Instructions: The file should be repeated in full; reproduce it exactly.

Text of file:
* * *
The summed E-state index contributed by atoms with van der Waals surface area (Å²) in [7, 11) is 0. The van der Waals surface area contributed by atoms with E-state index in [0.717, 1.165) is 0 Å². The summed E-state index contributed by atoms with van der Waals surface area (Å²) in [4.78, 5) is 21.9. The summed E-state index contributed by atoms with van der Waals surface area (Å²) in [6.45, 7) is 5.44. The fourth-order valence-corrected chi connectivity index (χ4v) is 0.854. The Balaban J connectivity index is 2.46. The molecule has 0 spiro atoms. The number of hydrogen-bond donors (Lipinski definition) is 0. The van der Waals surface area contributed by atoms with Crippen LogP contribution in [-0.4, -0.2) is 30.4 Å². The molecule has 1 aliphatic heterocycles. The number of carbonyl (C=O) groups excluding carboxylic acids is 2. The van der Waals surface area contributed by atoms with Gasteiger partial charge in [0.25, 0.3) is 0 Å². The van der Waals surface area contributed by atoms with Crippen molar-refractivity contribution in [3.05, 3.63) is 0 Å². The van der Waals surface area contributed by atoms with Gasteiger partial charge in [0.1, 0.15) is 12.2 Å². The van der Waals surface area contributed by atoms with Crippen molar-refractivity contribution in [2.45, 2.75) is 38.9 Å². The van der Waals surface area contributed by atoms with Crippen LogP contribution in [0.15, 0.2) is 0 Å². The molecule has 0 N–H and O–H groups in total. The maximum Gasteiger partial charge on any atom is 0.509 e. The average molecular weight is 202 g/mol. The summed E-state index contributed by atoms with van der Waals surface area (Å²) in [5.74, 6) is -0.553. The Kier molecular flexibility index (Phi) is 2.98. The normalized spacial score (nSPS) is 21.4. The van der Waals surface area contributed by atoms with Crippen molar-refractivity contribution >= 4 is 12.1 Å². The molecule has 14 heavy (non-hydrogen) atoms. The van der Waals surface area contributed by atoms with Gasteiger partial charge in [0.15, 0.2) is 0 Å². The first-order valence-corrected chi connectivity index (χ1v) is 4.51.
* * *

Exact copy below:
The summed E-state index contributed by atoms with van der Waals surface area (Å²) in [7, 11) is 0. The van der Waals surface area contributed by atoms with E-state index in [0.717, 1.165) is 0 Å². The summed E-state index contributed by atoms with van der Waals surface area (Å²) in [4.78, 5) is 21.9. The summed E-state index contributed by atoms with van der Waals surface area (Å²) in [6.45, 7) is 5.44. The fourth-order valence-corrected chi connectivity index (χ4v) is 0.854. The Balaban J connectivity index is 2.46. The molecule has 0 spiro atoms. The number of hydrogen-bond donors (Lipinski definition) is 0. The van der Waals surface area contributed by atoms with Crippen LogP contribution in [-0.4, -0.2) is 30.4 Å². The molecule has 1 aliphatic heterocycles. The number of carbonyl (C=O) groups excluding carboxylic acids is 2. The van der Waals surface area contributed by atoms with Gasteiger partial charge in [0.25, 0.3) is 0 Å². The van der Waals surface area contributed by atoms with Crippen molar-refractivity contribution in [3.05, 3.63) is 0 Å². The van der Waals surface area contributed by atoms with Gasteiger partial charge in [0.1, 0.15) is 12.2 Å². The van der Waals surface area contributed by atoms with Crippen molar-refractivity contribution in [2.45, 2.75) is 38.9 Å². The van der Waals surface area contributed by atoms with Crippen LogP contribution in [0.15, 0.2) is 0 Å². The molecule has 0 N–H and O–H groups in total. The maximum Gasteiger partial charge on any atom is 0.509 e. The average molecular weight is 202 g/mol. The summed E-state index contributed by atoms with van der Waals surface area (Å²) in [5.74, 6) is -0.553. The Kier molecular flexibility index (Phi) is 2.98. The normalized spacial score (nSPS) is 21.4. The van der Waals surface area contributed by atoms with Crippen molar-refractivity contribution >= 4 is 12.1 Å². The molecule has 14 heavy (non-hydrogen) atoms. The van der Waals surface area contributed by atoms with Gasteiger partial charge in [0.15, 0.2) is 0 Å². The first-order valence-corrected chi connectivity index (χ1v) is 4.51.